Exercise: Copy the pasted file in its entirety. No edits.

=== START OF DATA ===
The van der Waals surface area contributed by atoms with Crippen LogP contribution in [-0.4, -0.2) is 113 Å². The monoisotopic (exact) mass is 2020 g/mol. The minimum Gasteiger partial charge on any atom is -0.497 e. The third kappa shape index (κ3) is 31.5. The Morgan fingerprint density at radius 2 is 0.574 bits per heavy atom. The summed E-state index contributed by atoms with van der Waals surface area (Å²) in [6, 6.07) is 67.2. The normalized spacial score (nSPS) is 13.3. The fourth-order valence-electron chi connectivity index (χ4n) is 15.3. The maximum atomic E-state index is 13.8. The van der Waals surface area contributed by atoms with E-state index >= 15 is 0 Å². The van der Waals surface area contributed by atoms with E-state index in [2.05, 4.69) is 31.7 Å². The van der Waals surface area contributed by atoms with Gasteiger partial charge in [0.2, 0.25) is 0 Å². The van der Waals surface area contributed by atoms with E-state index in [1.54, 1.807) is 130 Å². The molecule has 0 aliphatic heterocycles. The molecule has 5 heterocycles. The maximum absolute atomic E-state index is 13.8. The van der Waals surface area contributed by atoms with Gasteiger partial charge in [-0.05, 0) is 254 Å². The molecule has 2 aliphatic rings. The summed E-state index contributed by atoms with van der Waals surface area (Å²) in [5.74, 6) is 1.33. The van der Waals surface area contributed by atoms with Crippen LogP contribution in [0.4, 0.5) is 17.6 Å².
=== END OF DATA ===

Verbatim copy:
The van der Waals surface area contributed by atoms with Crippen LogP contribution in [-0.4, -0.2) is 113 Å². The monoisotopic (exact) mass is 2020 g/mol. The minimum Gasteiger partial charge on any atom is -0.497 e. The third kappa shape index (κ3) is 31.5. The Morgan fingerprint density at radius 2 is 0.574 bits per heavy atom. The summed E-state index contributed by atoms with van der Waals surface area (Å²) in [6, 6.07) is 67.2. The normalized spacial score (nSPS) is 13.3. The fourth-order valence-electron chi connectivity index (χ4n) is 15.3. The maximum atomic E-state index is 13.8. The van der Waals surface area contributed by atoms with E-state index >= 15 is 0 Å². The van der Waals surface area contributed by atoms with E-state index in [2.05, 4.69) is 31.7 Å². The van der Waals surface area contributed by atoms with Gasteiger partial charge in [0.2, 0.25) is 0 Å². The van der Waals surface area contributed by atoms with E-state index in [1.54, 1.807) is 130 Å². The molecule has 0 aliphatic heterocycles. The molecule has 5 heterocycles. The maximum absolute atomic E-state index is 13.8. The van der Waals surface area contributed by atoms with Gasteiger partial charge in [-0.05, 0) is 254 Å². The molecule has 2 aliphatic rings. The summed E-state index contributed by atoms with van der Waals surface area (Å²) in [5.74, 6) is 1.33. The van der Waals surface area contributed by atoms with Crippen LogP contribution in [0.4, 0.5) is 17.6 Å².